Activision Denies Hacking Claims Over Leaked Accounts

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Around half a million Activision account details have been breached, after an apparent credential stuffing attack.

According to a series of user reports on social media, detailed by Dexerto, attackers leaked the user credentials and locked users out of their accounts too.

Activision, whose games include Call of Duty, the Tony Hawk skateboarding series and Crash Bandicoot, do not have two-factor authentication offered on accounts, and users encouraged each other to change passwords. In a statement, Activision said “reports suggesting Activision Call of Duty accounts have been compromised are not accurate.” It recommended players “take precaution to protect their Activision accounts, as well as any online accounts, at all times.”

A support blog featured advice on basic cybersecurity steps, such as using strong passwords and password re-use.

Martin Jartelius, chief security officer at Outpost24 said while this is much lower than the 77 million accounts exposed in the Playstation Network breach of 2011, this is still a substantial breach. “In parts the cleanup will be a large undertaking for Activision, we can only hope backups allow restoring original contact data, resetting access and managing the users who still cannot regain access which should be a smaller group,” he said.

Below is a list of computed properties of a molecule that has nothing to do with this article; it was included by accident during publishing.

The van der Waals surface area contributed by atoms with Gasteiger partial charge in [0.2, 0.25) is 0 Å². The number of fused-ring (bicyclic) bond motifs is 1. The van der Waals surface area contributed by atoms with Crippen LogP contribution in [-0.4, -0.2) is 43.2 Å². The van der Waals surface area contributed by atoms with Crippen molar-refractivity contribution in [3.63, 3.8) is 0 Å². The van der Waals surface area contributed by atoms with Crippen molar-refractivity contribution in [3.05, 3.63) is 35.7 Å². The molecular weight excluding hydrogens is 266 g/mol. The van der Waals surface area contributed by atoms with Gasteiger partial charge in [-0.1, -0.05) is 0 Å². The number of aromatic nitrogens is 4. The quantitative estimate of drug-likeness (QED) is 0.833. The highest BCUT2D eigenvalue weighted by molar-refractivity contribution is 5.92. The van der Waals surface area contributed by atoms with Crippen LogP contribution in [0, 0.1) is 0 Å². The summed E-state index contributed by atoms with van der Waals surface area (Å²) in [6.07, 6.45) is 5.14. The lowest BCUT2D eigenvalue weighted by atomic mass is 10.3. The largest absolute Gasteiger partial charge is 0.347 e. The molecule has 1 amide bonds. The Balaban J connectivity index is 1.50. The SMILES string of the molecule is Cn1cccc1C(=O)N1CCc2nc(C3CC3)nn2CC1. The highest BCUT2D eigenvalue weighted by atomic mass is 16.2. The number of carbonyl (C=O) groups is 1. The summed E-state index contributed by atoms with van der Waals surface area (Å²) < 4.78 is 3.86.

Boris Cipot, senior security engineer at Synopsys, said: “Gaming is not simply entertainment for children, it is a thriving industry with highly sophisticated technology. For example, games now offer highly advanced simulators whereby individuals can embody a soldier, fighter pilot or even a football player. With the support of Virtual Reality technology, these games can become even more realistic.

“Moreover, we are witnessing a rise in E-sports, where tournaments and winners amass large pots of money. As there is a lot of money involved, it is normal for cyber-criminals to target known game brands to access user accounts.“

He suspected that the access is used for financial gain, rather than for account access, as “many accounts have a collection of virtual goods which can be acquired by gamers for real money.” Cipot said cyber-criminals could gain profits just by selling one or many accounts which hold valuable virtual goods. “In gaming, the real money lies in selling virtual goods,” he said.

Dean Ferrando, lead systems engineer (EMEA) at Tripwire, recommended those within the gaming industry to take this opportunity to review their own security controls to ensure they are adequately deployed. “A security team should be able to easily assess how many of what kind of assets are on the network, how securely they are configured, and what the vulnerability posture of those assets are,” he said. “All organizations should use this as a wakeup call to ensure that security is not just a check box for compliance. Organizations like Activision want to provide a safe and secure space for gamers and not a game over experience.”

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